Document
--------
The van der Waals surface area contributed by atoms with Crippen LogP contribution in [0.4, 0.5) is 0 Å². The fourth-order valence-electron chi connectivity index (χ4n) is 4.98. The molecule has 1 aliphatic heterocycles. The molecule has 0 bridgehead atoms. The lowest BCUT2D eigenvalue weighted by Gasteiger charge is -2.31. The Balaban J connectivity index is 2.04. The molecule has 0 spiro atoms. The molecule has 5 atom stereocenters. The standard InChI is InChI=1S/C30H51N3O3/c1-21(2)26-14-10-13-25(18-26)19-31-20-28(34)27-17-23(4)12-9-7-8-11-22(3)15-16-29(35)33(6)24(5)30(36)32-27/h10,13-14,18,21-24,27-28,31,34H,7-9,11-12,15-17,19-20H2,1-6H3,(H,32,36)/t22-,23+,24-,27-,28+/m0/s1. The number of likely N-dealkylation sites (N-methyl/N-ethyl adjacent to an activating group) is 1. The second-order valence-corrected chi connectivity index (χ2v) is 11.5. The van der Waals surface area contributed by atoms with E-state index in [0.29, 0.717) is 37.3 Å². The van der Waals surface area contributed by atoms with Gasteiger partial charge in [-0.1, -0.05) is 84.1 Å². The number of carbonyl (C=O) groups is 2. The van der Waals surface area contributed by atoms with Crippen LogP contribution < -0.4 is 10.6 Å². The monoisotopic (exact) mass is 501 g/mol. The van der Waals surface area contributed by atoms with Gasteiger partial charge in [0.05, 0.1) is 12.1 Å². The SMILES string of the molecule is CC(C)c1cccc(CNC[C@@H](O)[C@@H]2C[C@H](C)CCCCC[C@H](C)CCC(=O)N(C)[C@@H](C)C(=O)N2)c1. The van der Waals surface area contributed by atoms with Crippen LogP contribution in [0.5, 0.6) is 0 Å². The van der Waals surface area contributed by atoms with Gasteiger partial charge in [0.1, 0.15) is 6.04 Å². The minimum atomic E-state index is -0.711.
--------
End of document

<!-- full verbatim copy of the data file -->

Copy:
The van der Waals surface area contributed by atoms with Crippen LogP contribution in [0.4, 0.5) is 0 Å². The fourth-order valence-electron chi connectivity index (χ4n) is 4.98. The molecule has 1 aliphatic heterocycles. The molecule has 0 bridgehead atoms. The lowest BCUT2D eigenvalue weighted by Gasteiger charge is -2.31. The Balaban J connectivity index is 2.04. The molecule has 0 spiro atoms. The molecule has 5 atom stereocenters. The standard InChI is InChI=1S/C30H51N3O3/c1-21(2)26-14-10-13-25(18-26)19-31-20-28(34)27-17-23(4)12-9-7-8-11-22(3)15-16-29(35)33(6)24(5)30(36)32-27/h10,13-14,18,21-24,27-28,31,34H,7-9,11-12,15-17,19-20H2,1-6H3,(H,32,36)/t22-,23+,24-,27-,28+/m0/s1. The number of likely N-dealkylation sites (N-methyl/N-ethyl adjacent to an activating group) is 1. The second-order valence-corrected chi connectivity index (χ2v) is 11.5. The van der Waals surface area contributed by atoms with E-state index in [0.29, 0.717) is 37.3 Å². The van der Waals surface area contributed by atoms with Gasteiger partial charge in [-0.1, -0.05) is 84.1 Å². The number of carbonyl (C=O) groups is 2. The van der Waals surface area contributed by atoms with Crippen LogP contribution < -0.4 is 10.6 Å². The monoisotopic (exact) mass is 501 g/mol. The van der Waals surface area contributed by atoms with Gasteiger partial charge in [0.05, 0.1) is 12.1 Å². The SMILES string of the molecule is CC(C)c1cccc(CNC[C@@H](O)[C@@H]2C[C@H](C)CCCCC[C@H](C)CCC(=O)N(C)[C@@H](C)C(=O)N2)c1. The van der Waals surface area contributed by atoms with Crippen LogP contribution in [0.5, 0.6) is 0 Å². The van der Waals surface area contributed by atoms with Gasteiger partial charge in [0.1, 0.15) is 6.04 Å². The minimum atomic E-state index is -0.711.